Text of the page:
I've written several posts about Bitcoin and have used the feedback I've received from commenters to undertake a deeper dive into crypto-currencies. This led me to a recent op-ed in the Cypress Times by David Barker, tackling the idea that a "private" currency like Bitcoin could displace or at least compete with government-backed money.
Here's a salient paragraph, laying out the historical/academic case:
Nobel Prize winning economist Fredrick Hayek advocated privatization of the money supply as early as 1978. Barry Eichengreen, a respected, mainstream scholar of international finance recently wrote that “maybe the Tea Party should look for monetary salvation not to the gold standard but to private monies like Bitcoin.” Former Federal Reserve Governor Randall Kroszner and widely read blogger Tyler Cowen wrote a book in 1994 that discussed “the potential consequences of a complete deregulation of money and banking.” An article in the ultra-establishment Journal of Economic Literature by George Selgin was titled “How Would the Invisible Hand Handle Money?” Other economists study historical episodes where money was privately produced, often with favorable results.
The whole piece is a clever bit of argumentative jiujitsu. Barker takes a Tea Party call for a return to the gold standard — the U.S. went off gold, theoretically for good, during the Nixon administration — and uses it as a way to dismiss that retro notion and put forward the altogether more radical idea of allowing private money to come online.
Then he ratchets it up another notch, with a "pity the Federal Reserve" gambit:
Economists at the Federal Reserve are bright and well intentioned, but they have been given an impossible job. Just as Soviet planners could not run an efficient economy, Fed planners cannot provide money as efficiently as free markets. Just as government monopolies give us poor mail, train, and urban highway service, the government monopoly of money gives us low-tech currency, periodic money valuation crises, and a dysfunctional banking system. Competitive money supply would be an improvement, and far better than a gold standard.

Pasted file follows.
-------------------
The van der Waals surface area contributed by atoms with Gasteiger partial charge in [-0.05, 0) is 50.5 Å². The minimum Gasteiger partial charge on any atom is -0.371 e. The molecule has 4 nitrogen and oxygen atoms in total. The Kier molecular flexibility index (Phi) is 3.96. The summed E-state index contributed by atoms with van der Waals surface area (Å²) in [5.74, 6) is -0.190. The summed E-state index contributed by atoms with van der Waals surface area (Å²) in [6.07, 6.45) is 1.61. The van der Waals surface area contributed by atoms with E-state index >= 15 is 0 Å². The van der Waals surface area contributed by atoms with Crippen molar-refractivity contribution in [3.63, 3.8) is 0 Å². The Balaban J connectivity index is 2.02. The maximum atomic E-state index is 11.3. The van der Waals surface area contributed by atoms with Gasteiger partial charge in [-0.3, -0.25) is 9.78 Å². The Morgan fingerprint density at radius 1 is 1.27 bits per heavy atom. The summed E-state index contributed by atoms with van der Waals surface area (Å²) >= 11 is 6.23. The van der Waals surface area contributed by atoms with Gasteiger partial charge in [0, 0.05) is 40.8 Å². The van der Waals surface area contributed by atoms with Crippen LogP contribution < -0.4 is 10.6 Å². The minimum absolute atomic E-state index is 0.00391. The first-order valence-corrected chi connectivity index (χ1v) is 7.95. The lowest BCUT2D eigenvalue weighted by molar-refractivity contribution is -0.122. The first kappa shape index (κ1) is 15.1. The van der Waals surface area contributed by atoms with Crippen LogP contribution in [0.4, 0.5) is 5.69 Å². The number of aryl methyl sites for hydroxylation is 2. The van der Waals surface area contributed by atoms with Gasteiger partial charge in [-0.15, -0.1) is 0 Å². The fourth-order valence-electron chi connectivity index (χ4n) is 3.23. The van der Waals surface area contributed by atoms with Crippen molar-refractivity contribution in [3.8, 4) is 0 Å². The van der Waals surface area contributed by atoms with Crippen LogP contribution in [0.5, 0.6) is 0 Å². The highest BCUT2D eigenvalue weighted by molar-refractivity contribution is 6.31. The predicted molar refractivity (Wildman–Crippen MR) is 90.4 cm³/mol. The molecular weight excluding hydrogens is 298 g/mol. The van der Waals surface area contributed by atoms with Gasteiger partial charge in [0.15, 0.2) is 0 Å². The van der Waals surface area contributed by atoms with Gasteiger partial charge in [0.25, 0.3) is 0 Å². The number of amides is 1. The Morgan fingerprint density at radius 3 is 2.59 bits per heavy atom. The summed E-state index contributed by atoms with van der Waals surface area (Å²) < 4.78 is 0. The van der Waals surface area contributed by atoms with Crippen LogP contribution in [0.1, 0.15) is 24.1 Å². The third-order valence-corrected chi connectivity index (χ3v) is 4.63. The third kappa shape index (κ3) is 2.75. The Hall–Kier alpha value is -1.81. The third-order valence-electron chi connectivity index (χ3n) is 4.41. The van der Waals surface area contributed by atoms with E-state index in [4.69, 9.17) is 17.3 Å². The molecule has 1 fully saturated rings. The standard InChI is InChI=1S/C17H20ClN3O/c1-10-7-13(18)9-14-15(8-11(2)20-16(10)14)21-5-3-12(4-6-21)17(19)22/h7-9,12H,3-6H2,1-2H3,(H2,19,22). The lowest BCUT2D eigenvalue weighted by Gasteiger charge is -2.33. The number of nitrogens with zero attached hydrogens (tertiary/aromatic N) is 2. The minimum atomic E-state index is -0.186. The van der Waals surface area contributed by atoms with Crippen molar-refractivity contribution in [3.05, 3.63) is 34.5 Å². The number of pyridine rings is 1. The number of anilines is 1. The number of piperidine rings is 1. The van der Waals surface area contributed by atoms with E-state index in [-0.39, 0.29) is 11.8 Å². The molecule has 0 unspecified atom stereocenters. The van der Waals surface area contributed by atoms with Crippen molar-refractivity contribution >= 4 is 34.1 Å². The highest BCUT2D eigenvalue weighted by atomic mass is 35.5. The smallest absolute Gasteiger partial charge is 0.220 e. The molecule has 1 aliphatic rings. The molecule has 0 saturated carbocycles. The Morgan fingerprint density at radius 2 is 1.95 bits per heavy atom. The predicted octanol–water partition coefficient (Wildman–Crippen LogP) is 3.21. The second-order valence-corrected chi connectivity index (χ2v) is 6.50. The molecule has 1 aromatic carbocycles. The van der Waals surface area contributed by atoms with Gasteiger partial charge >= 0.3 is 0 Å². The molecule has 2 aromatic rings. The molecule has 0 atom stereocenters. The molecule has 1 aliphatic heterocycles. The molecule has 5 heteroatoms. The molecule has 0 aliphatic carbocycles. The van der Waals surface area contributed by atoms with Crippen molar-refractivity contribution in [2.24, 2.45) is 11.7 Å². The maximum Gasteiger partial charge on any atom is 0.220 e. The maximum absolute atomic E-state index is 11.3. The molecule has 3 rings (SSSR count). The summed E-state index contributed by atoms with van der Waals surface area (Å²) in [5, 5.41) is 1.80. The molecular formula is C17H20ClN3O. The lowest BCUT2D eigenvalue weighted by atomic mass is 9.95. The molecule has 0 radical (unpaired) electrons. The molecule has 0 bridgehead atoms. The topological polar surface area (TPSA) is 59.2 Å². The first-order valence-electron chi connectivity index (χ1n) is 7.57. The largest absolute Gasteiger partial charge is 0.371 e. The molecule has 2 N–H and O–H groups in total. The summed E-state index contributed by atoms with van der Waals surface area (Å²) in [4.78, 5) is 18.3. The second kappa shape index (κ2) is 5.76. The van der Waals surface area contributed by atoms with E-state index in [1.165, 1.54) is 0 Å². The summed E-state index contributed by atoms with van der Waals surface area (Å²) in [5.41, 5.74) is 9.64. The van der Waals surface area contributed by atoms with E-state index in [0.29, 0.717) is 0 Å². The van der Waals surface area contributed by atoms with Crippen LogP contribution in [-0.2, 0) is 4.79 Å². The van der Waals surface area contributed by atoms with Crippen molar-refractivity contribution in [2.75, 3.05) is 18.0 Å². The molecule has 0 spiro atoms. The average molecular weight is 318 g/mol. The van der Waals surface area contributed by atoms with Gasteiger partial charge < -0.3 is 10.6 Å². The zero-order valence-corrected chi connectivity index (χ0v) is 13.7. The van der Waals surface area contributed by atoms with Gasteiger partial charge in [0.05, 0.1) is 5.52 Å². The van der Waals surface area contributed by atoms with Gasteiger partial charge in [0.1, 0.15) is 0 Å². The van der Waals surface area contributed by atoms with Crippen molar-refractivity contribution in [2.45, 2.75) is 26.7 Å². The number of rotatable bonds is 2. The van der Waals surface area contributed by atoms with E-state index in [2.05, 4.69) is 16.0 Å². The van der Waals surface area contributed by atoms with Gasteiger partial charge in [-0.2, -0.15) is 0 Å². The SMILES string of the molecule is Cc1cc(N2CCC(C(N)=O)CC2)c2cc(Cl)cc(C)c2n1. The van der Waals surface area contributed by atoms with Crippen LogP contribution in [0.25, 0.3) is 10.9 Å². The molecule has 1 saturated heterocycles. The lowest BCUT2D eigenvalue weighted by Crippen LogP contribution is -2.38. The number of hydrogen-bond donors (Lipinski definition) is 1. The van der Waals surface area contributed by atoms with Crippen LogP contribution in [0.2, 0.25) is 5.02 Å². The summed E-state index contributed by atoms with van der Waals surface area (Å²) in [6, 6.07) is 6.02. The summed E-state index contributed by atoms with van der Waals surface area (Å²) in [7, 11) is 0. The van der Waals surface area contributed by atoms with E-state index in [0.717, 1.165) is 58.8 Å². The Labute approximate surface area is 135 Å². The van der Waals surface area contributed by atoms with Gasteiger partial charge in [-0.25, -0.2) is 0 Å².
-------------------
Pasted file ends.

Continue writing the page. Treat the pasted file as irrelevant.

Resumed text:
The Fed would be intrigued to discover that it, the institution that controls America's monetary system, is as hapless as Soviets apparatchiks allocating resources to assembly lines producing customerless products. The Fed would be even more surprised to learn that it's as bad at its job as the post office. From the Fed's perspective, its people have done a fantastic job of keeping the U.S. out of Great Depression 2.0. And the work is far from over.
In this respect, Barker is aligned with Vivek Ranadive, a wealthy technology entrepreneur who wants to replace the Fed with a computer program.
I think both these ideas would be a disaster for the economy. However, an ongoing experiment is being conducted, with Bitcoin at its center. Bitcoin mining is ongoing, as is Bitcoin trading. "Molecular," a commenter on one of my Bitcoin posts pointed out that Bitcoin is actually ahead of current fiat currencies, in terms of its evolution:
USD value was "bootstrapped" using gold backing in the beginning. This backing was slowly removed over time. The USD has something else, that gives it value: its legal tender status. It has yet something else that gives it value: the fact that US military threatens everyone who starts selling crude oil for anything else than USD (kassim tried in iraq, iran has ideas,...). So one could argue the USD is, since 1971, backed by oil.
The fact that bitcoin has acquired substantial value without having such powerful high-level support and without any gold-bootstrapping is astonishing and it happened through making it freely tradable against fiat on the various exchanges.
Having studied Bitcoin and the Bitcoin culture — or subculture — for a while now, I'm impressed at Bitcoin's resilience. It might not be the cyber-currency that knocks off the Almighty Dollar. But if the dollar ever does go down, Bitcoin will have had something to do with it.